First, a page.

Physical abuse happens to nursing home residents much more often than most of us can imagine, and often the perpetrator gets away with it. But not always.
Recently, a woman who worked at a nursing home in Pike County, Kentucky, was indicted by a grand jury for the alleged abuse of a nursing home patient in her care. The worker, who was a 32-year-old certified nursing assistant (CNA) at Parkview Nursing and Rehabilitation Center in Pikeville, Kentucky, admitted to the court that she went into work while under the influence and then injured a resident’s arm.
The woman pleaded guilty to one count of reckless adult abuse and neglect. Under Kentucky law, the woman’s crime is considered a Class A misdemeanor. She was sentenced to 12 months and was granted probation for 24 months, according to a media report.
How a Criminal Conviction Can be Used in a Civil Case
Nursing home abuse is extremely common, with a significant percentage of residents reporting that they have been mistreated either physically or verbally during their stay. If a resident or his or her family is able to prove that a nursing home, assisted living facility, or long-term care center was negligent with regard to the abuse of a patient, a legal action may arise. In order to prove negligence, a plaintiff is required to prove that the nursing home owed a legal duty, that the duty was breached, that the patient or the patient’s family suffered damages, and that the nursing home’s breach of duty was the proximate cause of the damages suffered by the plaintiff.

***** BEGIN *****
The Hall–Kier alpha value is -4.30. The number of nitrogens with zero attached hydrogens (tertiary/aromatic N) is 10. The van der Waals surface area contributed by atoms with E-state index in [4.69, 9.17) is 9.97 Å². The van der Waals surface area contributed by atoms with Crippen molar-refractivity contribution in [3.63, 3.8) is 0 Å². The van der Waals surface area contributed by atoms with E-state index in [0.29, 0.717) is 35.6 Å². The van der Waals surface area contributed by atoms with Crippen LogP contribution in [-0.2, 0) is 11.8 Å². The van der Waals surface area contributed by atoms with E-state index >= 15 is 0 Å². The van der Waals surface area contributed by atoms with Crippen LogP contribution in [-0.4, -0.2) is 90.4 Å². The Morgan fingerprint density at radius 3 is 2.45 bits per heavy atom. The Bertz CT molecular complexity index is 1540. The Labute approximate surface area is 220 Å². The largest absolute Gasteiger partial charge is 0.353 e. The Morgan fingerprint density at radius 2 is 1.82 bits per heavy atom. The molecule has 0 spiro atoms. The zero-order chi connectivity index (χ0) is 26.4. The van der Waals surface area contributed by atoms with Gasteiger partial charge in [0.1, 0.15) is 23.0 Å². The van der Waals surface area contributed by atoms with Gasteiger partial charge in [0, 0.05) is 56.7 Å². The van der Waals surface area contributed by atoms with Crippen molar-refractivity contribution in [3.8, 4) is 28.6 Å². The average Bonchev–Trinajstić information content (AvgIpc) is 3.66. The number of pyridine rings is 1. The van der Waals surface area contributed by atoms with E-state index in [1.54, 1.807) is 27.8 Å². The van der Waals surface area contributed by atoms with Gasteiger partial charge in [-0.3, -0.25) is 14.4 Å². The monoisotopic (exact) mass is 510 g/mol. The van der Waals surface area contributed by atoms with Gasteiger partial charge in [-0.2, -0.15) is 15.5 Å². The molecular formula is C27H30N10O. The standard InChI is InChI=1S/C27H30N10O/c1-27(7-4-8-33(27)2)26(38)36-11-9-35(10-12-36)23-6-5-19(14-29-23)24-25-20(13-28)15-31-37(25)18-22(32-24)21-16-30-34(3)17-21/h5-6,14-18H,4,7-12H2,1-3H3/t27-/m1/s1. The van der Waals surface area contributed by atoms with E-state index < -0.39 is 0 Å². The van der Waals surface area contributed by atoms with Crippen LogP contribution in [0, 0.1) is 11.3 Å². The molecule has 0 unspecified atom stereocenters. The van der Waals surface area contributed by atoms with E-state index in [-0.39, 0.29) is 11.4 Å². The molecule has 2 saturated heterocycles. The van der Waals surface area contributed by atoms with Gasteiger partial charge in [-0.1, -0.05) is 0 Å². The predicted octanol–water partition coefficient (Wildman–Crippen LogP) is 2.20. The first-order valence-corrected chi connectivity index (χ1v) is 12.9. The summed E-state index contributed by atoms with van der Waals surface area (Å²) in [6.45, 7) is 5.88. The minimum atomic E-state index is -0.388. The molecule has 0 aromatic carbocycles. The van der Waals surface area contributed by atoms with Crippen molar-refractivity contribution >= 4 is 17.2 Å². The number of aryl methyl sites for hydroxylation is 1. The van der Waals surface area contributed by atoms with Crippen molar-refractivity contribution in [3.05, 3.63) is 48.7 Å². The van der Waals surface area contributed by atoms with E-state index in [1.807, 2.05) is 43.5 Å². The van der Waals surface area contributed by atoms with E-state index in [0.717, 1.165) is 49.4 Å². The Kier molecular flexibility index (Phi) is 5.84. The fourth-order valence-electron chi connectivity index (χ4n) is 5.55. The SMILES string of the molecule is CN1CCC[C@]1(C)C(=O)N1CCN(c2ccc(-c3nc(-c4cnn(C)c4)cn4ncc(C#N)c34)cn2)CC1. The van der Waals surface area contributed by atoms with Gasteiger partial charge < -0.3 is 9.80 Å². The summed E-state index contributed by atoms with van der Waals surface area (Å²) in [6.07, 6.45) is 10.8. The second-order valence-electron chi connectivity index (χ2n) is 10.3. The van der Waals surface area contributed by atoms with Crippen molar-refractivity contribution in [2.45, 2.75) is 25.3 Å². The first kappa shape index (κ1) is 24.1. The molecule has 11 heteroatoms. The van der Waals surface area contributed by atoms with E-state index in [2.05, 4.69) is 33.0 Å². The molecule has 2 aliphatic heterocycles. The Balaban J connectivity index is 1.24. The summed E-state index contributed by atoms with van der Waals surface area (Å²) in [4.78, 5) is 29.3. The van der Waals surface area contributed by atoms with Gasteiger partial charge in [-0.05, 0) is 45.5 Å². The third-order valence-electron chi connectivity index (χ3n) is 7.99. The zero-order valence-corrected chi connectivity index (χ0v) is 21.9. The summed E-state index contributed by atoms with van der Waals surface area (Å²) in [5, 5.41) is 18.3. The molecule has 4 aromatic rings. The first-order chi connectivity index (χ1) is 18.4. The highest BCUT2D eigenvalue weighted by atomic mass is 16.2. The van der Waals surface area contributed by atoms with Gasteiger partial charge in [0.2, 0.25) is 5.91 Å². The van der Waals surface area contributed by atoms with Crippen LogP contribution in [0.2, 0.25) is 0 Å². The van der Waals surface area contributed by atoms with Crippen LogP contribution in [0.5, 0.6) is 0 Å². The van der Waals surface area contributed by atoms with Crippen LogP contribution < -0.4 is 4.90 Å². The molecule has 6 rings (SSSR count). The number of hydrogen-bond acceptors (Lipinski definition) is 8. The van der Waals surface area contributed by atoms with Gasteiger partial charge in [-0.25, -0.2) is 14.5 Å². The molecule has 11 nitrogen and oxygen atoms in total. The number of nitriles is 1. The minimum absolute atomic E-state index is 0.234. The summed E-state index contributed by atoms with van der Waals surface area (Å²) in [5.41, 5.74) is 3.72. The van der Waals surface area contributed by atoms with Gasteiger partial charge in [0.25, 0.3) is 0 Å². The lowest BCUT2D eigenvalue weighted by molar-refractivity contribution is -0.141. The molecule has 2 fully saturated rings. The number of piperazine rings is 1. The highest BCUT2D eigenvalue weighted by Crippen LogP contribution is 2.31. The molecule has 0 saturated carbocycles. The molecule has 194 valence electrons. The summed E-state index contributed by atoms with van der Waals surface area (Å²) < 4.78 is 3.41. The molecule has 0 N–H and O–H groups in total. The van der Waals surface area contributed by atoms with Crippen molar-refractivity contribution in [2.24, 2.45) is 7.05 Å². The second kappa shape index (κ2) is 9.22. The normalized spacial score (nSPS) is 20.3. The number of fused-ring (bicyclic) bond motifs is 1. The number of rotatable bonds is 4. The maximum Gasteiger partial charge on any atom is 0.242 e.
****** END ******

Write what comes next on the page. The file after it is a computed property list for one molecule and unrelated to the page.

One possible way to prove that a nursing home breached its duty toward a resident is to show that an employee of the facility mistreated the resident and that the employee has been found guilty of misconduct in criminal court. A criminal conviction does not automatically mean that the facility will be held civilly liable for the harm caused to the resident, but it could be possible if the nursing home is found to have breached its duty with regard to the hiring, training, or retention of the employee in question. Although it is unknown whether the family of the patient who was injured in Pike County has filed (or plans to file) a civil suit against the facility, it would be understandable if they chose to do so.
Get Help with Your Loved One’s Nursing Home Negligence Case
If you believe that your family member has suffered abuse or neglect while a resident of a nursing facility, you should discuss your concerns with an attorney as soon as possible. Strict deadlines limit the time for filing suit in nursing home cases, and failing to timely file a claim will most likely result in the dismissal of your case. To schedule a free initial consultation with a compassionate and hardworking Kentucky nursing home abuse attorney, call English, Lucas, Priest & Owsley today at (270) 781-6500. We serve clients in Bowling Green, Warren County, Simpson County, Logan County, Barren County, and the surrounding areas.
More Blog Posts: